Editorial: Lost & found

Chennai: A little more than 24 hours after facing a minor setback in its Chandrayaan-2 mission, Indian Space Research Organisation (ISRO) Sunday announced that it has found the location of Vikram Lander on moon surface.

This is being seen as a major relief and the social media soon exploded with posts and memes praising the efforts of ISRO scientists. “Yes, we have located the lander on the Lunar surface. It must have been a hard-landing,” ISRO Chairman Dr K Sivan said, adding that it was unclear at this stage if the lander had been damaged. Sivan said the lunar orbiter had taken a thermal image of the lander.

“Orbiter has clicked a thermal image of Lander. But there is no communication yet. We are trying to have contact. It will be communicated soon,” he said. ISRO had lost contact with Vikram, one of three components of the Chandrayaan 2 spacecraft, on Saturday morning while the lander was attempting a historic soft landing near the south pole of the moon. The lander stopped transmitting just 2.1 kilometres from the moon’s surface. Meanwhile, in another welcome news, the Chandrayaan-2 mission will ‘absolutely have no impact’ on ISRO’s ambitious manned mission Gaganyaan, scheduled to be launched in 2022, according to an ISRO official.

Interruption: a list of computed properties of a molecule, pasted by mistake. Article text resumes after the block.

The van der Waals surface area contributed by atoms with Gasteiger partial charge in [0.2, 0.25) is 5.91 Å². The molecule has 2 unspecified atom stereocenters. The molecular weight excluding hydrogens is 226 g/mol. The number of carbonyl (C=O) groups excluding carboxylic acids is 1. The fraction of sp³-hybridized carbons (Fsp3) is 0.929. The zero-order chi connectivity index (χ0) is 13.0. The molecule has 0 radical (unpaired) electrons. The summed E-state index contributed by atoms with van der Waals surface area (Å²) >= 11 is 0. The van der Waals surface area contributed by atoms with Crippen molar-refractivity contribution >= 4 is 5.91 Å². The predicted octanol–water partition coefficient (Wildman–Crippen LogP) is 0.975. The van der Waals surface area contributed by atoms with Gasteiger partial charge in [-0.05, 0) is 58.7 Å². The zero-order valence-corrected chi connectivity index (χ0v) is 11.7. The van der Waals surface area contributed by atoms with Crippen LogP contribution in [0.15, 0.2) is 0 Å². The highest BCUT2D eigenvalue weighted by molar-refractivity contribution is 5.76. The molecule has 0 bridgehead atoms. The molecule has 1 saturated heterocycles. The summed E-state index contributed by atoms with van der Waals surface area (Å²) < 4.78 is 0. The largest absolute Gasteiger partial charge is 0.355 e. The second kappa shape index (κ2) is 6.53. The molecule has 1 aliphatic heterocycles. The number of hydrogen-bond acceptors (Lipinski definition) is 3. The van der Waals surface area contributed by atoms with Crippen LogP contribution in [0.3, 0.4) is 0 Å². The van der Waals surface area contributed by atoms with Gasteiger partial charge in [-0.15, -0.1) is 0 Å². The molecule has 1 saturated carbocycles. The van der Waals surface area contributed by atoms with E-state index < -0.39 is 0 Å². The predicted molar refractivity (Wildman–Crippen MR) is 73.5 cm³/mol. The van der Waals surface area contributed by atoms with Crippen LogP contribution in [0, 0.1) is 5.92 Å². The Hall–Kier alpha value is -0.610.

P G Diwakar, who was earlier scientific secretary at the space agency and is now the Director of Earth Observations Applications and Disaster Management Programme Office at the ISRO headquarters in Bengaluru, said both Chandrayaan and Gaganyaan have different objectives and dimensions.

“There will be absolutely no problem at all. It will have no impact. The satellite missions as well as the human space flight mission will go very smoothly without any problem. Each mission is of a different type,” he said. ISRO plans to send three Indians to space by 2022, an announcement made by Prime Minister Narendra Modi during his last Independence Day speech. ISRO will also launch Aditya L-1, India’s first solar mission, by next year. There is no doubt that India will pen new chapters in the history as far as space research is concerned.

NT Bureau